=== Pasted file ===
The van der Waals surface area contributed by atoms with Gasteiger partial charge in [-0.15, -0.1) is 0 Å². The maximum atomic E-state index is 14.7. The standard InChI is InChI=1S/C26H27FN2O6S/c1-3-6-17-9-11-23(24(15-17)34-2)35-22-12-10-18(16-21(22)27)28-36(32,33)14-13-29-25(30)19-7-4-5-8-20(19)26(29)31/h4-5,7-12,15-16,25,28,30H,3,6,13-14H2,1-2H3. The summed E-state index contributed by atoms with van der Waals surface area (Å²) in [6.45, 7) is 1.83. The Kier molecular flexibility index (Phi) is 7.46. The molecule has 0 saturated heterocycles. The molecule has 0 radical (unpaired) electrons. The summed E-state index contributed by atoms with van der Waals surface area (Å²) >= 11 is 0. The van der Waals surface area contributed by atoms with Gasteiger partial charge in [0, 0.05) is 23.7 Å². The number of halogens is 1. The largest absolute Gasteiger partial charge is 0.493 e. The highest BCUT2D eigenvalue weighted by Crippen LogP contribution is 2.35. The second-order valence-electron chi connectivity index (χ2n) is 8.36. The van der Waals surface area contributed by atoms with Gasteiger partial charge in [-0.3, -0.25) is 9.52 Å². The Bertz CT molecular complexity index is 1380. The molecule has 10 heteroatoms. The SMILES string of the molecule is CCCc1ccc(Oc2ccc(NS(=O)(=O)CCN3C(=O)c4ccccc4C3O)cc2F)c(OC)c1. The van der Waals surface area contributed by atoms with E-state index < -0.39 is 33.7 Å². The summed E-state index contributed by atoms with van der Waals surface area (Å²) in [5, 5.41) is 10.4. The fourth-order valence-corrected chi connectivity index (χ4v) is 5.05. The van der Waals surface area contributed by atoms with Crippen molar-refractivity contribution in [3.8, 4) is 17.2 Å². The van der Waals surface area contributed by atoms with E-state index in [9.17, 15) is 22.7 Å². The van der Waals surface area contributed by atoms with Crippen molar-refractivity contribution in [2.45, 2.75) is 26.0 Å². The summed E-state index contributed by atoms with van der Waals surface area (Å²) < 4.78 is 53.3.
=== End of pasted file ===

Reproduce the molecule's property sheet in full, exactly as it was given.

The van der Waals surface area contributed by atoms with Gasteiger partial charge in [-0.15, -0.1) is 0 Å². The maximum atomic E-state index is 14.7. The standard InChI is InChI=1S/C26H27FN2O6S/c1-3-6-17-9-11-23(24(15-17)34-2)35-22-12-10-18(16-21(22)27)28-36(32,33)14-13-29-25(30)19-7-4-5-8-20(19)26(29)31/h4-5,7-12,15-16,25,28,30H,3,6,13-14H2,1-2H3. The summed E-state index contributed by atoms with van der Waals surface area (Å²) in [6.45, 7) is 1.83. The Kier molecular flexibility index (Phi) is 7.46. The molecule has 0 saturated heterocycles. The molecule has 0 radical (unpaired) electrons. The summed E-state index contributed by atoms with van der Waals surface area (Å²) >= 11 is 0. The van der Waals surface area contributed by atoms with Gasteiger partial charge in [0, 0.05) is 23.7 Å². The number of halogens is 1. The largest absolute Gasteiger partial charge is 0.493 e. The highest BCUT2D eigenvalue weighted by Crippen LogP contribution is 2.35. The second-order valence-electron chi connectivity index (χ2n) is 8.36. The van der Waals surface area contributed by atoms with Gasteiger partial charge in [-0.3, -0.25) is 9.52 Å². The Bertz CT molecular complexity index is 1380. The molecule has 10 heteroatoms. The SMILES string of the molecule is CCCc1ccc(Oc2ccc(NS(=O)(=O)CCN3C(=O)c4ccccc4C3O)cc2F)c(OC)c1. The van der Waals surface area contributed by atoms with E-state index < -0.39 is 33.7 Å². The summed E-state index contributed by atoms with van der Waals surface area (Å²) in [5, 5.41) is 10.4. The fourth-order valence-corrected chi connectivity index (χ4v) is 5.05. The van der Waals surface area contributed by atoms with Crippen molar-refractivity contribution in [3.8, 4) is 17.2 Å². The van der Waals surface area contributed by atoms with E-state index in [9.17, 15) is 22.7 Å². The van der Waals surface area contributed by atoms with Crippen molar-refractivity contribution in [2.45, 2.75) is 26.0 Å². The summed E-state index contributed by atoms with van der Waals surface area (Å²) < 4.78 is 53.3.